Chocolate kisses (Dh250) — a dessert platter with mango and raspberry jelly, chocolate mousse and candy — seems unfocused and juvenile, at least for my culinary sensibilities.

Chocolate Kisses dessert platter. Photo: 53 Dubai

A thoroughly satisfying — and grown-up — dessert, on the other hand, comes in the form of a rich apple panna cotta (Dh65).

The show

The performances at 53 Dubai aim to cater to all tastes.

Choreographed by Lebanese dancer Jean Sakr, more than a dozen acts perform from Thursday to Saturday, from 9.30pm

Stay around for the full three-hour programme and you will witness everything from rhythmic gymnastics to a towering and somewhat sweaty saxophone player belting out covers of modern radio hits.

Performances in 53 Dubai range from the musical to the acrobatic. Antonie Robertson / The National

Set across a large and a small intimate stage closer to the audiences, the performances are solid and dynamic with acts often venturing into the crowds.

The singers put on a standout performance; they are easily the best I have come across on the UAE’s theatre-dinner circuit.

From a passionate take of One Night Only from the 1981 Broadway musical Dreamgirls, to the jazz standard Fever, the vocalists are so on point, they deserve a full evening of their own.

Slick and fast-paced, the 53 Dubai repertoire is engaging, with none of the acts outstaying their welcome.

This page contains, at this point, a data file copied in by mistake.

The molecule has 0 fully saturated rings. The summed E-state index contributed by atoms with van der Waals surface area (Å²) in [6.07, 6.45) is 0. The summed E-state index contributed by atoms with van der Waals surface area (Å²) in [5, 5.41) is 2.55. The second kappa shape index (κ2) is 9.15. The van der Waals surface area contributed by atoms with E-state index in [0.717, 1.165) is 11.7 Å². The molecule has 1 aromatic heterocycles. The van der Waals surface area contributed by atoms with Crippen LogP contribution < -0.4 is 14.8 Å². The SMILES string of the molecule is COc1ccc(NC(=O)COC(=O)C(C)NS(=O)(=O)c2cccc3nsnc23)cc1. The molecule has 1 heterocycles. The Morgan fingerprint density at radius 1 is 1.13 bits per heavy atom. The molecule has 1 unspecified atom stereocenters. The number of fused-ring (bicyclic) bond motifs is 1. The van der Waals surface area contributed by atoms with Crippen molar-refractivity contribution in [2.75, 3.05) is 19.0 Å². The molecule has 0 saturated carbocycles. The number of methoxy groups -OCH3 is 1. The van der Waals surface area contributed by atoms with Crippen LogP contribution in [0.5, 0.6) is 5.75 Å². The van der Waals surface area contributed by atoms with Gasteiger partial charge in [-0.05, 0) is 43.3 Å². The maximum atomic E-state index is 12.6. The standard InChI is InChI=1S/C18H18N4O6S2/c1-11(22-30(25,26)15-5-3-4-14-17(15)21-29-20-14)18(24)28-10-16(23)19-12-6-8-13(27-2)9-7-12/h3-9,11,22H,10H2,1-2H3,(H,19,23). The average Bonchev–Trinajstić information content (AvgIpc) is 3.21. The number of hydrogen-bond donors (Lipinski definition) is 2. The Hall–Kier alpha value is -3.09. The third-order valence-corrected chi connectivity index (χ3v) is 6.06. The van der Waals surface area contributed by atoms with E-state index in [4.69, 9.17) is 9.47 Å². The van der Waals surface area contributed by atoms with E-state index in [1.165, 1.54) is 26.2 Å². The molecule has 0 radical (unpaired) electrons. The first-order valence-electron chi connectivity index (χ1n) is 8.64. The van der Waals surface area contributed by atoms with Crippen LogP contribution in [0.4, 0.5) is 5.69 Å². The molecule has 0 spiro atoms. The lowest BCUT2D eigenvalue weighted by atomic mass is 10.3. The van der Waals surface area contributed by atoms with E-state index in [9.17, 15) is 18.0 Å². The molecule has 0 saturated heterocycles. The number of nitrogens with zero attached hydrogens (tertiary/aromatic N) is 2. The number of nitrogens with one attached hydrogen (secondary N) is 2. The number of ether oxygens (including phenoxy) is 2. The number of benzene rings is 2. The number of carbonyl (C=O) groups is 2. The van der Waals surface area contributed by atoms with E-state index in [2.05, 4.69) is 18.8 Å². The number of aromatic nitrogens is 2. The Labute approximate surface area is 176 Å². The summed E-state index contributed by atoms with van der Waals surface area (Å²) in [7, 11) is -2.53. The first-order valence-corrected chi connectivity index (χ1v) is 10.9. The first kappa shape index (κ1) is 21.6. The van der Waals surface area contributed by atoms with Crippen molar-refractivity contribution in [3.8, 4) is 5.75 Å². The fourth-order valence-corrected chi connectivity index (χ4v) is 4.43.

A chat with the chef

53 Dubai embodies chef Esteban Torregrosa’s approach to creating contemporary and minimal dishes with fresh produce.

“I get inspired by nature, travels, cultures and experiences,” says the Colombian, who was previously a chef de partie at DIFC Spanish restaurant Laluz and head chef of 3BK at Armani Hotel Dubai.

“My philosophy is to respect the ingredients and highlight their natural flavours, colours and aromas with different techniques.”

With the 53 Dubai menu, Torregrosa aims to satisfy vegetarians and meat lovers. He recommends the wild mushroom yakimeshi (Dh125) for the former, beef and celeriac for the latter (Dh250) and lobster pappardelle (Dh400) for pescatarians.

Price point and contact information

The show is choreographed by Lebanese dancer Jean Sakr. Antonie Robertson / The National

53 Dubai certainly aims for more well-heeled diners, but there are plenty of reasonably priced options.

Starters range from Dh30 for a plate of edamame to Dh175 for the Obsiblue prawns.

The most affordable main course is the aforementioned wild mushroom yakimeshi at Dh125, with the most expensive option being a Dh450 Wagyu steak.

Beluga caviar is also available from Dh1,800.

53 Dubai operates from 8pm to 3am every day, with performances taking place from Thursday to Saturday, from 9.30pm until 12.30am. Reservations can be made by calling 056 253 5353 or booking via the website.

This review was conducted at the invitation of the restaurant

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Updated: July 28, 2022, 8:47 AM